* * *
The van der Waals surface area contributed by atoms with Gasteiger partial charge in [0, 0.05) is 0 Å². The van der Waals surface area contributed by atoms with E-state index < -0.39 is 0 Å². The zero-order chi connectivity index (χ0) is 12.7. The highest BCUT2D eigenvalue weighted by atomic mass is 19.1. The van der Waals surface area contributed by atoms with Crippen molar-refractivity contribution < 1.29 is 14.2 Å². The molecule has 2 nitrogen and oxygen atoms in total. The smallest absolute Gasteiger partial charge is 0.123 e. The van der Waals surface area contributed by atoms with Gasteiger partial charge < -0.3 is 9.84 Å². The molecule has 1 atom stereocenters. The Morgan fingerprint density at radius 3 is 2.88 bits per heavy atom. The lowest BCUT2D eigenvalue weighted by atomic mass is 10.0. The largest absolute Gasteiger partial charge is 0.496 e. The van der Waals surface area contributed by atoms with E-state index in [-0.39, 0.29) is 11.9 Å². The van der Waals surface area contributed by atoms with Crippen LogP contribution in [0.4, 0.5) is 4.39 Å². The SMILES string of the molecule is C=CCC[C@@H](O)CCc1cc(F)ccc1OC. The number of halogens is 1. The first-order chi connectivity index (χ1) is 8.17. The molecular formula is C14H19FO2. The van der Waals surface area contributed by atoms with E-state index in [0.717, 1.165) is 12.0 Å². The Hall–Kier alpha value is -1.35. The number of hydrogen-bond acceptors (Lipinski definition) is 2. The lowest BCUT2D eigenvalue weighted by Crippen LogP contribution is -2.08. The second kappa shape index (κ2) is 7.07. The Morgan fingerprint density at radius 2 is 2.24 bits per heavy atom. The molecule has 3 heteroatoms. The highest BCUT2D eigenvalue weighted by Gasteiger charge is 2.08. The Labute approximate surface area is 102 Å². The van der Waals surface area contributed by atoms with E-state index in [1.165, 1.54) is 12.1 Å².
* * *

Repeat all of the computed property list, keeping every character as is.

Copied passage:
The van der Waals surface area contributed by atoms with Gasteiger partial charge in [0, 0.05) is 0 Å². The van der Waals surface area contributed by atoms with E-state index < -0.39 is 0 Å². The zero-order chi connectivity index (χ0) is 12.7. The highest BCUT2D eigenvalue weighted by atomic mass is 19.1. The van der Waals surface area contributed by atoms with Crippen molar-refractivity contribution < 1.29 is 14.2 Å². The molecule has 2 nitrogen and oxygen atoms in total. The smallest absolute Gasteiger partial charge is 0.123 e. The van der Waals surface area contributed by atoms with Gasteiger partial charge < -0.3 is 9.84 Å². The molecule has 1 atom stereocenters. The Morgan fingerprint density at radius 3 is 2.88 bits per heavy atom. The lowest BCUT2D eigenvalue weighted by atomic mass is 10.0. The largest absolute Gasteiger partial charge is 0.496 e. The van der Waals surface area contributed by atoms with E-state index in [-0.39, 0.29) is 11.9 Å². The van der Waals surface area contributed by atoms with Crippen LogP contribution in [0.4, 0.5) is 4.39 Å². The SMILES string of the molecule is C=CCC[C@@H](O)CCc1cc(F)ccc1OC. The number of halogens is 1. The first-order chi connectivity index (χ1) is 8.17. The molecular formula is C14H19FO2. The van der Waals surface area contributed by atoms with E-state index in [0.717, 1.165) is 12.0 Å². The Hall–Kier alpha value is -1.35. The number of hydrogen-bond acceptors (Lipinski definition) is 2. The lowest BCUT2D eigenvalue weighted by Crippen LogP contribution is -2.08. The second kappa shape index (κ2) is 7.07. The Morgan fingerprint density at radius 2 is 2.24 bits per heavy atom. The molecule has 3 heteroatoms. The highest BCUT2D eigenvalue weighted by Gasteiger charge is 2.08. The Labute approximate surface area is 102 Å². The van der Waals surface area contributed by atoms with E-state index in [1.165, 1.54) is 12.1 Å².